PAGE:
the issues in this case involve more than just RP...if DTM succeeds in forcing buyers to use their materials in their machines, what's to prevent other manufacturers to start doing the same-say, a car company forms an alliance with an oil company, develops a new engine, and then requires buyers of their cars to use only that oil company's gasoline and other fluids or else face possible "patent violations".
normally, when an equipment provider expects a customer to buy consumable supplies used in the equipment, it is included as part of the procurement contract as a condition of sale or lease of the equipment. examples are copier services which furnish machines free to a business with the condition that they buy all supplies from the copy supplier. i've also seen coffee brewers provided in this fashion. fast food franchises are also sold to investors with the requirement that all supplies are bought from the franchiser.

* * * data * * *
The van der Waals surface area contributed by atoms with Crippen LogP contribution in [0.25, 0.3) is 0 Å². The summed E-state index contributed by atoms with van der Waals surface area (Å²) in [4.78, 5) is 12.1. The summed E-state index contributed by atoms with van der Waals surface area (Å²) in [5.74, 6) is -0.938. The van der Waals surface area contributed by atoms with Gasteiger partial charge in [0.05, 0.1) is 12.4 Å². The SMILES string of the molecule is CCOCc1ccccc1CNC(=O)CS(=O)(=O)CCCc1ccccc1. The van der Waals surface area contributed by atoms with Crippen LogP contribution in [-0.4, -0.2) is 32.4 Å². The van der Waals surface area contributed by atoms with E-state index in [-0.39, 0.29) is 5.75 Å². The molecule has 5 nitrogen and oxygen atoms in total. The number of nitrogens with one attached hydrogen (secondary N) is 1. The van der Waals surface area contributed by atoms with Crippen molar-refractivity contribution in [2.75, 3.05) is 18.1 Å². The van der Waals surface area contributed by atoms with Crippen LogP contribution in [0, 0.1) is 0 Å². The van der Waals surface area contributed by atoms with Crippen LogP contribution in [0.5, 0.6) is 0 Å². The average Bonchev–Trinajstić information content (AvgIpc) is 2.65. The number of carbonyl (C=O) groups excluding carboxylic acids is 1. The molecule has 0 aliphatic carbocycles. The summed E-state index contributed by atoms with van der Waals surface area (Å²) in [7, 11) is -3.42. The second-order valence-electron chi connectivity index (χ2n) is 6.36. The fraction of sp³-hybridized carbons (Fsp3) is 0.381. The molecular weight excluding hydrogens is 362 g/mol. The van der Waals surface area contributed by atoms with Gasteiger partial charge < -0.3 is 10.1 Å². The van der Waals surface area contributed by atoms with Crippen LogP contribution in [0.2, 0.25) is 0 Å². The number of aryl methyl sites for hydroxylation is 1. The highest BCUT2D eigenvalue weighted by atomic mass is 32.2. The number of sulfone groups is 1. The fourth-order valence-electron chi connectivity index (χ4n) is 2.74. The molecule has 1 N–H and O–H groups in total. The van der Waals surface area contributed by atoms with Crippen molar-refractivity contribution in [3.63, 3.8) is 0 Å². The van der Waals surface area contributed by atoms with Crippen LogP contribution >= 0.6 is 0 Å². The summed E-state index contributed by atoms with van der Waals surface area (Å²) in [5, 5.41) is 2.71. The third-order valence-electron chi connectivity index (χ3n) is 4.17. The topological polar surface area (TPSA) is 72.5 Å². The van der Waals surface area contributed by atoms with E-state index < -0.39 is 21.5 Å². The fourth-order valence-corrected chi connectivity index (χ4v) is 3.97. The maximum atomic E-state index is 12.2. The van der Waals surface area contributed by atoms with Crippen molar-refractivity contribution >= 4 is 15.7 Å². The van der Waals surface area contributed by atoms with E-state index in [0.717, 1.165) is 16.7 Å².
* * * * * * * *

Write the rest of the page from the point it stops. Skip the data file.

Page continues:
the above examples all have one thing in common-disclosure, where the buyer knows what is expected of him prior to signing the contract. without full disclosure, a contract is null and void under the Uniform Commercial Code. since DTM found it neccessary to inform customers of "patent violations' concerning the use of other sources of powder in their machines, it would appear that the purchase agreements did not disclose to the buyers any restrictions on the use of alternate sources of materials. DTM does not have much of a case in this matter.
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